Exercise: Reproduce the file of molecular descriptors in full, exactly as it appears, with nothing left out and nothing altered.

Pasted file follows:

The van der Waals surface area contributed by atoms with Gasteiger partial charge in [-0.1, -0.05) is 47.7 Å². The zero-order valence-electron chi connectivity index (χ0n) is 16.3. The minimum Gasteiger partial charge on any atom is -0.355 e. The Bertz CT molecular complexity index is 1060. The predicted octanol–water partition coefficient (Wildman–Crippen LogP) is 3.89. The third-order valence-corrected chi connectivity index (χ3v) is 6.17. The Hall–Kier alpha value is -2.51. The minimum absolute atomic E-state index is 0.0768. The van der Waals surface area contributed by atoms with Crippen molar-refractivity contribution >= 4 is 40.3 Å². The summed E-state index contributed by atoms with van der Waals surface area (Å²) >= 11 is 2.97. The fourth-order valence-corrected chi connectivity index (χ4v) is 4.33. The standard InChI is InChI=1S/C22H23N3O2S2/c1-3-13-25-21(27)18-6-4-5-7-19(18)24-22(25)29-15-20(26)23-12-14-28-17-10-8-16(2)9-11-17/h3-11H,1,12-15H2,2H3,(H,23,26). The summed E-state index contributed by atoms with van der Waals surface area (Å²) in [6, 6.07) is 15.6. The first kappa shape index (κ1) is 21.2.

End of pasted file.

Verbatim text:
The van der Waals surface area contributed by atoms with Gasteiger partial charge in [-0.1, -0.05) is 47.7 Å². The zero-order valence-electron chi connectivity index (χ0n) is 16.3. The minimum Gasteiger partial charge on any atom is -0.355 e. The Bertz CT molecular complexity index is 1060. The predicted octanol–water partition coefficient (Wildman–Crippen LogP) is 3.89. The third-order valence-corrected chi connectivity index (χ3v) is 6.17. The Hall–Kier alpha value is -2.51. The minimum absolute atomic E-state index is 0.0768. The van der Waals surface area contributed by atoms with Crippen molar-refractivity contribution >= 4 is 40.3 Å². The summed E-state index contributed by atoms with van der Waals surface area (Å²) >= 11 is 2.97. The fourth-order valence-corrected chi connectivity index (χ4v) is 4.33. The standard InChI is InChI=1S/C22H23N3O2S2/c1-3-13-25-21(27)18-6-4-5-7-19(18)24-22(25)29-15-20(26)23-12-14-28-17-10-8-16(2)9-11-17/h3-11H,1,12-15H2,2H3,(H,23,26). The summed E-state index contributed by atoms with van der Waals surface area (Å²) in [6, 6.07) is 15.6. The first kappa shape index (κ1) is 21.2.